February 2017 Archives

Thermodynamics or Thermonuclear War

| No TrackBacks
Law I: You can't win, you can only lose.
Law II: The only way to win is not to play.

In thermodynamics and energy conversion systems, the rules of thermodynamics are immutable. The only variables to implementation are 1) cost of design, 2) labor cost of design implementation, and 3) materials cost of design implementation. These variables all support one equation to calculate a single value: return on investment (ROI), less maintenance cost.

In converting from AC to DC or DC to DC, the fewer the steps, the greater the efficiency. The more transistors act like switches and less like variable resistors, the higher the efficiency. The lower the loss in the transformer or inductor stages, the greater the efficiency. A 90% (0.9) efficient inverter connected in series with another 90% (0.9) efficient inverter results in an overall efficiency of (0.9 x 0.9 = 0.81) 81%. Thus it is most important to make sure that any conversation stage is as efficient as possible to eliminate losses which will invariably appear as heat. This is true of electrical distribution systems, backup power supplies, line-shaft power systems, and belt-powered systems as well.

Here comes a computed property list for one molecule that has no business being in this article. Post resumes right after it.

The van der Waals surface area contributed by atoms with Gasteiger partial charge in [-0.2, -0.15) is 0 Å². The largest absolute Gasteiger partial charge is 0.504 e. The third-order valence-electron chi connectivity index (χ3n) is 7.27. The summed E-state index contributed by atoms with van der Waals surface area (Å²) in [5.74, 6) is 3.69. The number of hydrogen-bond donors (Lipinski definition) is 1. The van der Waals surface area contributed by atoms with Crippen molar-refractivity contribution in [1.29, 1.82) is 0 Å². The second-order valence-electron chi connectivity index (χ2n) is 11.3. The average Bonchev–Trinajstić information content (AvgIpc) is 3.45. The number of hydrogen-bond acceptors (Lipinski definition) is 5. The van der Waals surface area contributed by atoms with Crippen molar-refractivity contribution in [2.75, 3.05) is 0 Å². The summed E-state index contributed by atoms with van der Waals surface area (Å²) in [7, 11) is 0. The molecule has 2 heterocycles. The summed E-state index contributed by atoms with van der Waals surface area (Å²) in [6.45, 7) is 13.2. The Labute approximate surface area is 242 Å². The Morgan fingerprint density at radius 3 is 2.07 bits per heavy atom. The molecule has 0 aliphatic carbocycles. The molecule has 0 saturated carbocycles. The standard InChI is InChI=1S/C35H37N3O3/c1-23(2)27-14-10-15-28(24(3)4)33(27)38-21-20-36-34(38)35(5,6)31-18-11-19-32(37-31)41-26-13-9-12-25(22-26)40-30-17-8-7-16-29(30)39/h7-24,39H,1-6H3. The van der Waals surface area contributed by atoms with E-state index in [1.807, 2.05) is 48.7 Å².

In a belt-based transmission system, losses can be as high as 5% per stage. Similarly, gear-based transmission systems and hydraulic systems also suffer from losses due to realistic implementation concerns. Multiple stages, lubricants or lack thereof, and turbulence further lower overall efficiency. Thus, while it may be possible to store energy from a solar collector by raising a rail car full of concrete to twice it's height, much energy may be wasted in mechanical gear trains unless a mechanically large gear is used and a small pinion. Even then, one would need a considerable motor/generator to convert from electrical to mechanical.

About this Archive

This page is an archive of entries from February 2017 listed from newest to oldest.

December 2016 is the previous archive.

March 2017 is the next archive.

Find recent content on the main index or look in the archives to find all content.